Most of all, there's another basic issue that you ought to be reminded of every day, and that is that we Democrats dare to fight for peace, and the Republican candidate for President is utterly without any foreign policy experience. He has repeatedly called for us to send American military forces to intervene in trouble spots around the world. In 1975 he called for the use of American military forces in Ecuador in a fishing dispute; later, in Angola; in 1976, in Rhodesia and Cyprus. This year, so far, he's called for the use of American military forces in Cuba, in Pakistan, and in the Middle East. Let's make sure that we don't have to find out whether he'll call for the use of American military forces next year by sending him back to Hollywood and California, where the American military forces won't listen to his voice.

As you know, the American Democratic administration has kept this Nation strong and also kept this Nation at peace, and we have extended American peaceful inclinations and influence to other troubled areas around the world. That's what we did in the Middle East, where we helped bring a treaty of peace between Israel and Egypt, the first ever peace between Israel and one of her Arab neighbors.

The Democratic Party is committed, and I am committed, to a strong and secure Israel, an Israel safe from the threats of terrorism, an Israel that has a strong strategic partner in the United States. Let there be no mistake about it, the Democratic Party and this Democratic President have stood by Israel's side for 32 years, and we always will.

And there's something else we Democrats stand for, and that's basic human rights. America should always stand for human liberty and human dignity. As long as I'm President, we will hold high the banner of human rights.

Now, let me touch on one final basic issue, the most important issue of all. The Republican candidate says that the best approach to nuclear arms negotiations would be to threaten the possibility of an arms race. The possibility of a nuclear arms race is what the Republican candidate proposes. We Democrats disagree. We're committed to mutual and balanced controls on the terrible weapons of nuclear annihilation. I consider this to be the overriding issue of this campaign. The New York Times of February 1st, 1980, reported this about Governor Reagan and his attitude toward letting other nations have atomic bombs. Think for a moment what it would mean to us and to Israel and other peace-loving nations if Libya and other terrorist governments had the atomic bomb. All Presidents in the past have tried to prevent the extension of nuclear explosives from going to these kinds of nations. This is what the New York Times said: "Governor Reagan indicated today that he believes the United States should not stand in the way of countries developing their own nuclear weapons, saying, 'I just don't think it's any of our business.'"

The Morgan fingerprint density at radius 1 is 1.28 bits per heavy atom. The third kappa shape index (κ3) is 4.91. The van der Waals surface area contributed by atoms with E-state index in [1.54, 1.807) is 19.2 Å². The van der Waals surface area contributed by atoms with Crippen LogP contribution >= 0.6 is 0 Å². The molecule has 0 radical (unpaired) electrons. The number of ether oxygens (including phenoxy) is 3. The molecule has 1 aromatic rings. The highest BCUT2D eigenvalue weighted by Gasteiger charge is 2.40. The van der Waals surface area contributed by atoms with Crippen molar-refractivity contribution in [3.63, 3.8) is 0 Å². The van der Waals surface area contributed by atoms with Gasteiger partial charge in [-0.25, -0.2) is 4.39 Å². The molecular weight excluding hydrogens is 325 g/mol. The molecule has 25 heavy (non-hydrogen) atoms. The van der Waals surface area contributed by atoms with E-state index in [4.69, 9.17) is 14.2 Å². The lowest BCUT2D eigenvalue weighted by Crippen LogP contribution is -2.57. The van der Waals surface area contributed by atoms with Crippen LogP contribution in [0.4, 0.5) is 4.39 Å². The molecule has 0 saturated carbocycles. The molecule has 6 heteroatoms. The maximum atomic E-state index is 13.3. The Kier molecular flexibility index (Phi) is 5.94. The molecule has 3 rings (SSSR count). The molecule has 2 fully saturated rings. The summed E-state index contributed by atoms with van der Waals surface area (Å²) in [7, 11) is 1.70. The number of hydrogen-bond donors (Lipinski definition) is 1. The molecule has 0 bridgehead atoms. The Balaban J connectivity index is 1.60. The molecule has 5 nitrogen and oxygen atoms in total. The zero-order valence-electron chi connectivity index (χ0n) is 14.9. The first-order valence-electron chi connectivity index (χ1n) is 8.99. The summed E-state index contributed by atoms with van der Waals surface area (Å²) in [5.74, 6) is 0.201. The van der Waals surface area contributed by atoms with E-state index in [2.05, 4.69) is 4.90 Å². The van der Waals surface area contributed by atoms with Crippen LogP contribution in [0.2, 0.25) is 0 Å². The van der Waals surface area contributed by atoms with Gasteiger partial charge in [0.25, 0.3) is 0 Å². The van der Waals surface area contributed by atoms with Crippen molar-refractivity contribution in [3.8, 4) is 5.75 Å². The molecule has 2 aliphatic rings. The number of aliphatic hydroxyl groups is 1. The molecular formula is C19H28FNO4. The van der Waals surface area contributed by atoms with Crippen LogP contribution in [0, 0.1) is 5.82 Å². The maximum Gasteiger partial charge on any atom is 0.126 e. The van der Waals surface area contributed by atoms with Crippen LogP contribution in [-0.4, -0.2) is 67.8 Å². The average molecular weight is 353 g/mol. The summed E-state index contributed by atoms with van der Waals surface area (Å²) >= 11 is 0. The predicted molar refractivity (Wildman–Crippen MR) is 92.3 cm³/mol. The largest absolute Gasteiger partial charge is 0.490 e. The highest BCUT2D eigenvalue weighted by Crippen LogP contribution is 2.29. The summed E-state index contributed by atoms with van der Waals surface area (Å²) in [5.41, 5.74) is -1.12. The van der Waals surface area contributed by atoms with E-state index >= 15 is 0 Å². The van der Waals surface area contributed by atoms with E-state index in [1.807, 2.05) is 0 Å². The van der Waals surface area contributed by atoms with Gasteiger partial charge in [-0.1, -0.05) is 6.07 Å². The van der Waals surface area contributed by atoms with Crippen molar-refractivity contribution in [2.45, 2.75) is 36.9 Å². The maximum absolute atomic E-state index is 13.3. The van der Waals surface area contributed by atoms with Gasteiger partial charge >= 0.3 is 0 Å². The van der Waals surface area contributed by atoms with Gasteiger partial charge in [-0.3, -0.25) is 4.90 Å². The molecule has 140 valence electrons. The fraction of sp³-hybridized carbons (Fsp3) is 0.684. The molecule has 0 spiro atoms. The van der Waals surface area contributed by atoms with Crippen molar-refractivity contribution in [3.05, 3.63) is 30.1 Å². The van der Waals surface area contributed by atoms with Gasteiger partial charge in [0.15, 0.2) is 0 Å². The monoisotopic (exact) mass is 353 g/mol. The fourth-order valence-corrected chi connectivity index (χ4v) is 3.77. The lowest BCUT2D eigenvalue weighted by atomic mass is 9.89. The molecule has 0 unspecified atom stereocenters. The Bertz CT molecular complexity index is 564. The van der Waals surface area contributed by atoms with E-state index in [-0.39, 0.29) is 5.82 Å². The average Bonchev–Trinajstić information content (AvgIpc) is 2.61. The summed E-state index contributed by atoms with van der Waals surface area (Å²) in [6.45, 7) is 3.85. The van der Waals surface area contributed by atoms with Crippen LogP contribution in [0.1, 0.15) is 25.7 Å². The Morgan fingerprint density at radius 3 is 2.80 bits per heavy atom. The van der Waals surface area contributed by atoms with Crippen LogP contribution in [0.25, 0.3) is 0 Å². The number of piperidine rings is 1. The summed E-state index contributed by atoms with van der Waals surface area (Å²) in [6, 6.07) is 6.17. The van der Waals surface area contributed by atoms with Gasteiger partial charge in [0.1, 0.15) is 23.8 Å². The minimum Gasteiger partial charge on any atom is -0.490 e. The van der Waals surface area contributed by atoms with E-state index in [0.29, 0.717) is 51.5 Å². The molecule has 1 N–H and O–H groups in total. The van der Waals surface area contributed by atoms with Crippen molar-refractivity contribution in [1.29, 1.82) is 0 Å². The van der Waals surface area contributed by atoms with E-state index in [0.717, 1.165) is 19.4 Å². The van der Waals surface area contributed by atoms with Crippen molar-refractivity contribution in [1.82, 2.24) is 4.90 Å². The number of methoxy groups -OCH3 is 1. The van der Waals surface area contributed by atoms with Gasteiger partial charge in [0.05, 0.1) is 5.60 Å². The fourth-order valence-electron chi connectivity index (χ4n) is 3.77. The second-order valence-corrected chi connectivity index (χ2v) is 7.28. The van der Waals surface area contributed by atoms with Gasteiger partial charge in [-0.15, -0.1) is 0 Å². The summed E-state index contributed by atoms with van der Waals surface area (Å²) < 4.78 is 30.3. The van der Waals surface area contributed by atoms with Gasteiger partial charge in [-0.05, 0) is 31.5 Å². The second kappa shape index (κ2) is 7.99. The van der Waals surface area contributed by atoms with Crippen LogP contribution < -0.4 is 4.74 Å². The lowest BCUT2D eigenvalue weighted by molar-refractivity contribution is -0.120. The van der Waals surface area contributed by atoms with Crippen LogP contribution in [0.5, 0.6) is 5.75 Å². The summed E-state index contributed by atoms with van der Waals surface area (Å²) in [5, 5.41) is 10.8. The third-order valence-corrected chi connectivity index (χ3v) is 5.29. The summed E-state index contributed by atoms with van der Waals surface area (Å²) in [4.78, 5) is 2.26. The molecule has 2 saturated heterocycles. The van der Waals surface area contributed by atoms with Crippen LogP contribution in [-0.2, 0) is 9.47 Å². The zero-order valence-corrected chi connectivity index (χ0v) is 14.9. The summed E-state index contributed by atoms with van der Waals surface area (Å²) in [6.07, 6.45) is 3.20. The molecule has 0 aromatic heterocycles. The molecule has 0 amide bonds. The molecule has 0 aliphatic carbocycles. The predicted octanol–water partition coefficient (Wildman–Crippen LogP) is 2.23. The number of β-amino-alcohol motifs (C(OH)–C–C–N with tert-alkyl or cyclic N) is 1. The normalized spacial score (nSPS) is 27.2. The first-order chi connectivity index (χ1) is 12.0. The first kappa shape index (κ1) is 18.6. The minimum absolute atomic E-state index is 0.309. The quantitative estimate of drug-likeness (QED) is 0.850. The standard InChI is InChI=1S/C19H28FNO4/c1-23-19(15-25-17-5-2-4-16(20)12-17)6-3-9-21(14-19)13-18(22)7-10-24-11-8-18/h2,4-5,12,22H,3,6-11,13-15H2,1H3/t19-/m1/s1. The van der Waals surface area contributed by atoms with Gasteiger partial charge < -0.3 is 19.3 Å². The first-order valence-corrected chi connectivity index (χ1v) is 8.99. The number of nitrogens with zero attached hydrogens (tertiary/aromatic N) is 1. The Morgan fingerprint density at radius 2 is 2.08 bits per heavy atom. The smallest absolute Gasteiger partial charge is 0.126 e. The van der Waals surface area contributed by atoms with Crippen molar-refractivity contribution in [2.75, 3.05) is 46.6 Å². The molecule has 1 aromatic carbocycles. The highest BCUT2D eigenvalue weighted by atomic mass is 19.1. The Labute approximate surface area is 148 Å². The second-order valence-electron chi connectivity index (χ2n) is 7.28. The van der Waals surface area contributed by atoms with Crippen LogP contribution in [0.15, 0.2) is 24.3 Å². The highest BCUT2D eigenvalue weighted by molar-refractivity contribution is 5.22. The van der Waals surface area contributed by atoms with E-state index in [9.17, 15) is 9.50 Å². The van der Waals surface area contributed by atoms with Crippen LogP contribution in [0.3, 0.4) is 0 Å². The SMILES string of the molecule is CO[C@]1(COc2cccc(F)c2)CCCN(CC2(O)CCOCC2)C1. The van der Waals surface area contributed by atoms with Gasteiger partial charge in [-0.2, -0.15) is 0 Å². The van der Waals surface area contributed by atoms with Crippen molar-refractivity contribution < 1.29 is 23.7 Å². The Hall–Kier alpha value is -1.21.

Over the last 20 years, we've taken the first long step away from the nuclear precipice. We must stay on that road until the shadow of a nuclear holocaust is lifted from the people of this Earth. On issue after issue, the choice is clear, and the stakes for our country are very high. This is a tough race. It's going right down to the wire. The Republicans are out-spending us by millions of dollars.

Fritz Mondale and I are going to need the help of every one of you. New York is absolutely vital to our victory. For the sake of everything that we've done together in the past, for the sake of everything the Democratic Party has meant to you, to New York City, to New York State and this Nation, for the sake of everything we're pledged to do together in the future to give us a strong and peaceful nation, let's win a victory not just for Jimmy Carter and Fritz Mondale, but for the whole Democratic Party and the whole Democratic ticket and, most important of all, for the beliefs and the conviction and the ideals we share.

Will you help me next Tuesday? [Applause and cheers] Are we going to have a great victory next Tuesday? [Applause and cheers]

Thank you very much. God bless all of you.

Note: The President spoke at 12:34 p.m. at the intersection of Thirty-Seventh Street and Seventh Avenue. He was introduced by Sol C. Chaikin, president of the International Ladies' Garment Workers Union.

Jimmy Carter, New York, New York Remarks at the International Ladies' Garment Workers Union Rally. Online by Gerhard Peters and John T. Woolley, The American Presidency Project https://www.presidency.ucsb.edu/node/251838